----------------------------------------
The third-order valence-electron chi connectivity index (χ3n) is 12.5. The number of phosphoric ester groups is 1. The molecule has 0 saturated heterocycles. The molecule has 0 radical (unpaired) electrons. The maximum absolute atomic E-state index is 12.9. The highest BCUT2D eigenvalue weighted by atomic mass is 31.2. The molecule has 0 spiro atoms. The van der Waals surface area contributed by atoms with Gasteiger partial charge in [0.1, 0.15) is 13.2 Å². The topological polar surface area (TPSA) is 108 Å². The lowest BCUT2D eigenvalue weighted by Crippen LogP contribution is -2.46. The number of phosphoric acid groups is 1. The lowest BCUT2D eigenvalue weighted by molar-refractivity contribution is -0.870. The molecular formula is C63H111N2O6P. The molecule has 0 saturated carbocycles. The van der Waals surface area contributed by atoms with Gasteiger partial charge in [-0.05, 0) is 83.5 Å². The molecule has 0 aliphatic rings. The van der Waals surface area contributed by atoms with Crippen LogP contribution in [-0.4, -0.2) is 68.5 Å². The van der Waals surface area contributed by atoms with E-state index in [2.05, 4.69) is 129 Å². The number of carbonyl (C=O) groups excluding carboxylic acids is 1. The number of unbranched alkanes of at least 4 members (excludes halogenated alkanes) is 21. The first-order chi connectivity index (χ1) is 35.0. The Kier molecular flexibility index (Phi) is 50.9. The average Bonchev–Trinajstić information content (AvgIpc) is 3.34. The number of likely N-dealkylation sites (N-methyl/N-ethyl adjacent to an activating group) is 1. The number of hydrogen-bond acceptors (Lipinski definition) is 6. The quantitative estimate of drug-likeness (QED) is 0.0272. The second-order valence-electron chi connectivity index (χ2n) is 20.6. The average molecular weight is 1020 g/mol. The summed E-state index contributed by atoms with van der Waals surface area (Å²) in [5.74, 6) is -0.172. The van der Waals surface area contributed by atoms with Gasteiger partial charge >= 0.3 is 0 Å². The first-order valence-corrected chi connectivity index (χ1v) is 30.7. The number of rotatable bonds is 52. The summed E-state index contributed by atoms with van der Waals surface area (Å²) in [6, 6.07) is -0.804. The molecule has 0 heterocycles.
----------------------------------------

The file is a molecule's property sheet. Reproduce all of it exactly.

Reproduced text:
The third-order valence-electron chi connectivity index (χ3n) is 12.5. The number of phosphoric ester groups is 1. The molecule has 0 saturated heterocycles. The molecule has 0 radical (unpaired) electrons. The maximum absolute atomic E-state index is 12.9. The highest BCUT2D eigenvalue weighted by atomic mass is 31.2. The molecule has 0 spiro atoms. The van der Waals surface area contributed by atoms with Gasteiger partial charge in [0.1, 0.15) is 13.2 Å². The topological polar surface area (TPSA) is 108 Å². The lowest BCUT2D eigenvalue weighted by Crippen LogP contribution is -2.46. The number of phosphoric acid groups is 1. The lowest BCUT2D eigenvalue weighted by molar-refractivity contribution is -0.870. The molecular formula is C63H111N2O6P. The molecule has 0 saturated carbocycles. The van der Waals surface area contributed by atoms with Gasteiger partial charge in [-0.05, 0) is 83.5 Å². The molecule has 0 aliphatic rings. The van der Waals surface area contributed by atoms with Crippen LogP contribution in [-0.4, -0.2) is 68.5 Å². The van der Waals surface area contributed by atoms with E-state index in [2.05, 4.69) is 129 Å². The number of carbonyl (C=O) groups excluding carboxylic acids is 1. The number of unbranched alkanes of at least 4 members (excludes halogenated alkanes) is 21. The first-order chi connectivity index (χ1) is 35.0. The Kier molecular flexibility index (Phi) is 50.9. The average Bonchev–Trinajstić information content (AvgIpc) is 3.34. The number of likely N-dealkylation sites (N-methyl/N-ethyl adjacent to an activating group) is 1. The number of hydrogen-bond acceptors (Lipinski definition) is 6. The quantitative estimate of drug-likeness (QED) is 0.0272. The second-order valence-electron chi connectivity index (χ2n) is 20.6. The average molecular weight is 1020 g/mol. The summed E-state index contributed by atoms with van der Waals surface area (Å²) in [5.74, 6) is -0.172. The van der Waals surface area contributed by atoms with Gasteiger partial charge >= 0.3 is 0 Å². The first-order valence-corrected chi connectivity index (χ1v) is 30.7. The number of rotatable bonds is 52. The summed E-state index contributed by atoms with van der Waals surface area (Å²) in [6, 6.07) is -0.804. The molecule has 0 heterocycles.